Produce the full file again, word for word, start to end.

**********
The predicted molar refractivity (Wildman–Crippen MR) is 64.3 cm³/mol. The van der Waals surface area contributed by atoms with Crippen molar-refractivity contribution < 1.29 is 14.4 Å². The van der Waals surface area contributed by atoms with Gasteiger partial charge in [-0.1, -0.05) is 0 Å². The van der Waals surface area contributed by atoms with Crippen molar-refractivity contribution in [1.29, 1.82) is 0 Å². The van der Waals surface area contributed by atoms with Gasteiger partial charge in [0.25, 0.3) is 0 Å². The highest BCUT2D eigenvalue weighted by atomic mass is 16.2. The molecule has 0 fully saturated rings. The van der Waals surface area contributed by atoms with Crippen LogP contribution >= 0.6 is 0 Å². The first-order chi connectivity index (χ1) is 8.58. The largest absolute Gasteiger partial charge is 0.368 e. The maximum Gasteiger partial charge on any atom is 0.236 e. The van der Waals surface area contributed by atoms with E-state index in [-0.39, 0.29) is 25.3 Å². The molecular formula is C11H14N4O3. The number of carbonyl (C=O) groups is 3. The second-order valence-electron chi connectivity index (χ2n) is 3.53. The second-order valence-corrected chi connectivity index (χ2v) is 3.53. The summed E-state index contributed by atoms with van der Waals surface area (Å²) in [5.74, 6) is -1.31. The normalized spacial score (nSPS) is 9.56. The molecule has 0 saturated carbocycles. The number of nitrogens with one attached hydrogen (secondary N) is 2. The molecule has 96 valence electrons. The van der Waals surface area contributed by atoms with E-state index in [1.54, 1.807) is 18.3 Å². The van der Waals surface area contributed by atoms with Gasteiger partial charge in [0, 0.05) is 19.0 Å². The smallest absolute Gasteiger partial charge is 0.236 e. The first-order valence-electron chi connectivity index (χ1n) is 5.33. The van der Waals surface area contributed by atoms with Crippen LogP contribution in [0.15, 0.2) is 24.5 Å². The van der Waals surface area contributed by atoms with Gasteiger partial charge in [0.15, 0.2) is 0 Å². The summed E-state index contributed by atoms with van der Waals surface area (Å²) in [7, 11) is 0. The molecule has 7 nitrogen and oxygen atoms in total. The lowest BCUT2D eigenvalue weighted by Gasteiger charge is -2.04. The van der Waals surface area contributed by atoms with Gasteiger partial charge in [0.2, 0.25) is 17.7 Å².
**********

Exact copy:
The predicted molar refractivity (Wildman–Crippen MR) is 64.3 cm³/mol. The van der Waals surface area contributed by atoms with Crippen molar-refractivity contribution < 1.29 is 14.4 Å². The van der Waals surface area contributed by atoms with Gasteiger partial charge in [-0.1, -0.05) is 0 Å². The van der Waals surface area contributed by atoms with Crippen molar-refractivity contribution in [1.29, 1.82) is 0 Å². The van der Waals surface area contributed by atoms with Gasteiger partial charge in [0.25, 0.3) is 0 Å². The highest BCUT2D eigenvalue weighted by atomic mass is 16.2. The molecule has 0 fully saturated rings. The van der Waals surface area contributed by atoms with Crippen LogP contribution >= 0.6 is 0 Å². The first-order chi connectivity index (χ1) is 8.58. The largest absolute Gasteiger partial charge is 0.368 e. The maximum Gasteiger partial charge on any atom is 0.236 e. The van der Waals surface area contributed by atoms with E-state index in [-0.39, 0.29) is 25.3 Å². The molecular formula is C11H14N4O3. The number of carbonyl (C=O) groups is 3. The second-order valence-electron chi connectivity index (χ2n) is 3.53. The second-order valence-corrected chi connectivity index (χ2v) is 3.53. The summed E-state index contributed by atoms with van der Waals surface area (Å²) in [5.74, 6) is -1.31. The normalized spacial score (nSPS) is 9.56. The molecule has 0 saturated carbocycles. The number of nitrogens with one attached hydrogen (secondary N) is 2. The molecule has 96 valence electrons. The van der Waals surface area contributed by atoms with E-state index in [1.54, 1.807) is 18.3 Å². The van der Waals surface area contributed by atoms with Gasteiger partial charge in [0, 0.05) is 19.0 Å². The smallest absolute Gasteiger partial charge is 0.236 e. The first-order valence-electron chi connectivity index (χ1n) is 5.33. The van der Waals surface area contributed by atoms with Crippen LogP contribution in [0.15, 0.2) is 24.5 Å². The van der Waals surface area contributed by atoms with Gasteiger partial charge in [0.15, 0.2) is 0 Å². The summed E-state index contributed by atoms with van der Waals surface area (Å²) in [7, 11) is 0. The molecule has 7 nitrogen and oxygen atoms in total. The lowest BCUT2D eigenvalue weighted by Gasteiger charge is -2.04. The van der Waals surface area contributed by atoms with Gasteiger partial charge in [0.2, 0.25) is 17.7 Å².